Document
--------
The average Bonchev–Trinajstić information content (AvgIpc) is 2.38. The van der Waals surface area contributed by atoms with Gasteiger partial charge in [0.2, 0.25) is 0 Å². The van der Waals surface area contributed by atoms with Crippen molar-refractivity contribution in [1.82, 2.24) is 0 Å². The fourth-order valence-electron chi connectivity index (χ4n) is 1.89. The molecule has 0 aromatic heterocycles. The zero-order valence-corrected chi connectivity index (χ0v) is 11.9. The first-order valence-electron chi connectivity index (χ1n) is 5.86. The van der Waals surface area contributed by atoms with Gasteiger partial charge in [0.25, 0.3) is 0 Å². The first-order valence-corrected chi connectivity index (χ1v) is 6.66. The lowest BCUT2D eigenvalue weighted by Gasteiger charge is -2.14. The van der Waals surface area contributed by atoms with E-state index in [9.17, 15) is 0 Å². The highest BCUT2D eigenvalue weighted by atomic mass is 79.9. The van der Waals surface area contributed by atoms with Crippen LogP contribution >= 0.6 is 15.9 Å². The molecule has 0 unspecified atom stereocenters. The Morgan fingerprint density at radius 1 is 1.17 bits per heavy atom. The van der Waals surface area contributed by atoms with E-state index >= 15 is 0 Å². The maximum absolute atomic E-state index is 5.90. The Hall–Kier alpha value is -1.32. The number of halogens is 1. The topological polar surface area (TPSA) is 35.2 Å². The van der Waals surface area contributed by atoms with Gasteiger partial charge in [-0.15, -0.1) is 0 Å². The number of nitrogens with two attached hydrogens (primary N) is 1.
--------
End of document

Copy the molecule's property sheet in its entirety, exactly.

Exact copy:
The average Bonchev–Trinajstić information content (AvgIpc) is 2.38. The van der Waals surface area contributed by atoms with Gasteiger partial charge in [0.2, 0.25) is 0 Å². The van der Waals surface area contributed by atoms with Crippen molar-refractivity contribution in [1.82, 2.24) is 0 Å². The fourth-order valence-electron chi connectivity index (χ4n) is 1.89. The molecule has 0 aromatic heterocycles. The zero-order valence-corrected chi connectivity index (χ0v) is 11.9. The first-order valence-electron chi connectivity index (χ1n) is 5.86. The van der Waals surface area contributed by atoms with Gasteiger partial charge in [0.25, 0.3) is 0 Å². The first-order valence-corrected chi connectivity index (χ1v) is 6.66. The lowest BCUT2D eigenvalue weighted by Gasteiger charge is -2.14. The van der Waals surface area contributed by atoms with E-state index in [9.17, 15) is 0 Å². The highest BCUT2D eigenvalue weighted by atomic mass is 79.9. The van der Waals surface area contributed by atoms with Crippen LogP contribution >= 0.6 is 15.9 Å². The molecule has 0 unspecified atom stereocenters. The Morgan fingerprint density at radius 1 is 1.17 bits per heavy atom. The van der Waals surface area contributed by atoms with E-state index >= 15 is 0 Å². The maximum absolute atomic E-state index is 5.90. The Hall–Kier alpha value is -1.32. The number of halogens is 1. The topological polar surface area (TPSA) is 35.2 Å². The van der Waals surface area contributed by atoms with Gasteiger partial charge in [-0.15, -0.1) is 0 Å². The number of nitrogens with two attached hydrogens (primary N) is 1.